The Psychology Behind Police Brutality

Police brutality involves the use of excessive or unnecessary force by law enforcement personnel in dealing with suspects and civilians. The term police brutality is usually used in the context of causing physical harm to a person. It can also cause psychological harm through the use of intimidation tactics outside of officially sanctioned procedures. From the 18th to the 20th centuries, those who committed atrocities in the police could act with the implicit approval of the local legal system.

Numerous problems with the law enforcement of the American police have their origins in the lack of staffing. Not surprisingly, the mandatory screening of candidates for service was only partially introduced in 1997, with the adoption of a system of professional standards. Until then, even in the metropolitan police, the biography of the candidate for the service, his behavior in everyday life, moral qualities, and the presence of a criminal record of him and his relatives was checked only sporadically.

Modernity and free essay examples

In the modern age, those who have committed brutal violence by the police may do so with the tacit approval of their superiors, or they may be fraudulent officers. In any case, they can act in the color of the law and most often take part in further concealment of their illegal activities. Since the 20th century, many efforts have been made to combat police brutality.

Activists and lawyers take different approaches to decisions. Proponents of police reform offer concrete proposals to combat violence. For example, legislation aimed at reducing violence or mandatory visits to a psychologist. If you want to learn more information about police brutality, you can find free examples to read. There are many essays on police brutality, which can help to understand this problem better. You should just research paper and find essays on such topics. By reading them, you’ll realize how many people were killed, or hurt by police.

What causes police brutality?

Numerous doctrines, such as federalism, separation of powers, causation, respect, reason, and the burden of proof, have been cited as partial explanations for the police’s fragmented prosecution. However, there is also evidence that courts cannot or do not want to see systemic patterns in police brutality.

Other factors that are called to encourage police brutality include institutionalized police training, management, and cultural systems; a criminal justice system that discourages prosecutors from vigorously prosecuting police offences; a political system that responds more to the police than to the inhabitants of minority communities; and a political culture that fears crime and values ​​tough police more than its citizens. It is believed that without significant social change, control of police misconduct is impossible at best.

The blue wall of silence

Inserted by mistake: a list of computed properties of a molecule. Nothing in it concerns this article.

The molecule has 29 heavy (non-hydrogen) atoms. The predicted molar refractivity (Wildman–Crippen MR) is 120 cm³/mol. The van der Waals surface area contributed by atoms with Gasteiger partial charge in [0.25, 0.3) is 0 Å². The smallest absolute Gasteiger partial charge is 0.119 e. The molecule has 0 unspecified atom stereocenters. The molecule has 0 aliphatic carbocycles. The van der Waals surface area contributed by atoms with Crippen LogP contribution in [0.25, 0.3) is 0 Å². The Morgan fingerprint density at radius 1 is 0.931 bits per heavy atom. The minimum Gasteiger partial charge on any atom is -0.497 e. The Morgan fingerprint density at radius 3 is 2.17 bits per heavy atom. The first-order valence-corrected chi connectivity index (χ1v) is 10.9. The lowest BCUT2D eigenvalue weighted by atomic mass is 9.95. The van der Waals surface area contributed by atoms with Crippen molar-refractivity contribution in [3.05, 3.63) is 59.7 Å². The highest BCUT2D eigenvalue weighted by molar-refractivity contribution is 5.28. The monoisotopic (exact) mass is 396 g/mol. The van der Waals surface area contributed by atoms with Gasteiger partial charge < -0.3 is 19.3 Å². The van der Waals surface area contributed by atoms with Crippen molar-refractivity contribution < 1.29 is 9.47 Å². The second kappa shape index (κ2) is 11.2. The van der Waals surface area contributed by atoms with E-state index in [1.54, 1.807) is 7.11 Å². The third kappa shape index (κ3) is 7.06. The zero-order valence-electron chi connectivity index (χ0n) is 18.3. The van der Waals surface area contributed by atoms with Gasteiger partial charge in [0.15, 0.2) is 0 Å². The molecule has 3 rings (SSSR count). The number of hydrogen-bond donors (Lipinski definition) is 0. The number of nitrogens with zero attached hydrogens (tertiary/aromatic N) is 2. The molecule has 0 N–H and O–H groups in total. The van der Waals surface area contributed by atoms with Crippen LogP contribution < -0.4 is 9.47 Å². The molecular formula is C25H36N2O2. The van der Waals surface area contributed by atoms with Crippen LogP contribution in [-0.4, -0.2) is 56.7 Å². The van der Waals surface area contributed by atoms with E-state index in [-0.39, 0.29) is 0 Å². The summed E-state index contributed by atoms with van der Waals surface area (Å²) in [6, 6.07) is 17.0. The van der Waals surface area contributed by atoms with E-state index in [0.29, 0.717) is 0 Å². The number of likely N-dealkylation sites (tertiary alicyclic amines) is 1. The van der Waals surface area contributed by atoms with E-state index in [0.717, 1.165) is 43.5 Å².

The Psychology Behind Police Brutality

Typically, U.S. police departments adhere to an informal cultural code known as the “Blue Wall of Silence.” Under this rule, police officers do not report misconduct or abuse by other employees, and they will not interfere when their colleagues commit illegal or abusive behavior.

Domestic violence

An equally pressing issue for the US policy is the spread of domestic violence in police families. The Boston Department of Internal Affairs has repeatedly been criticized for its passivity in registering and handling complaints of police domestic violence against its wives and cohabitants. In one of the cases, a police sergeant was accused of harassing a former roommate, threatening to kill her and her children. During his 15-year career, the sergeant has had six complaints on the citizen’s track record: two for verbal abuse of women, one for alcohol abuse, and three for excessive use of force. The superintendent of the Internal Investigations Department acknowledged that the most common reason for arresting police officers was accusing them of domestic violence, although investigations usually do not lead to a conviction.

The Psychology Behind Police Brutality

Police hit police

The aggressive arbitrariness of the police affects not only the civilian population, but even the police themselves – ethnic minorities. In Boston, for example, black police officer M. Cox, while on duty on January 25, 1995, in civilian clothes, joined the radio broadcast of the prosecution of a murder suspect. However, he was detained by police in uniform, who took Cox as a suspect. Without any attempt to establish his identity, Cox was brutally beaten by several colleagues, resulting in concussions, facial injuries, and genital injuries. After six months in intensive care, M. Cox filed a lawsuit, which was left without consideration. During the investigation, which lasted 3 years, the police denied their involvement in the incident, so none of the officers was even disciplined.


The issue of police brutality is a traditional research topic, especially for American scientists and human rights groups. Resonant scandals that regularly occur among US police officers demonstrate the spread of the widest possible range of offences in police units – bribery and corruption, drug trafficking, participation in organized crime, and racism. All these negative manifestations, according to numerous government commissions, are directly related to the facts of intentional rudeness, arbitrariness, and abuse of power by the police. Even after a series of progressive policy reforms, violence against law enforcement, combined with racism, remains one of the most pressing problems in the United States’ criminal justice system.

Related Articles

Leave a Reply

Your email address will not be published.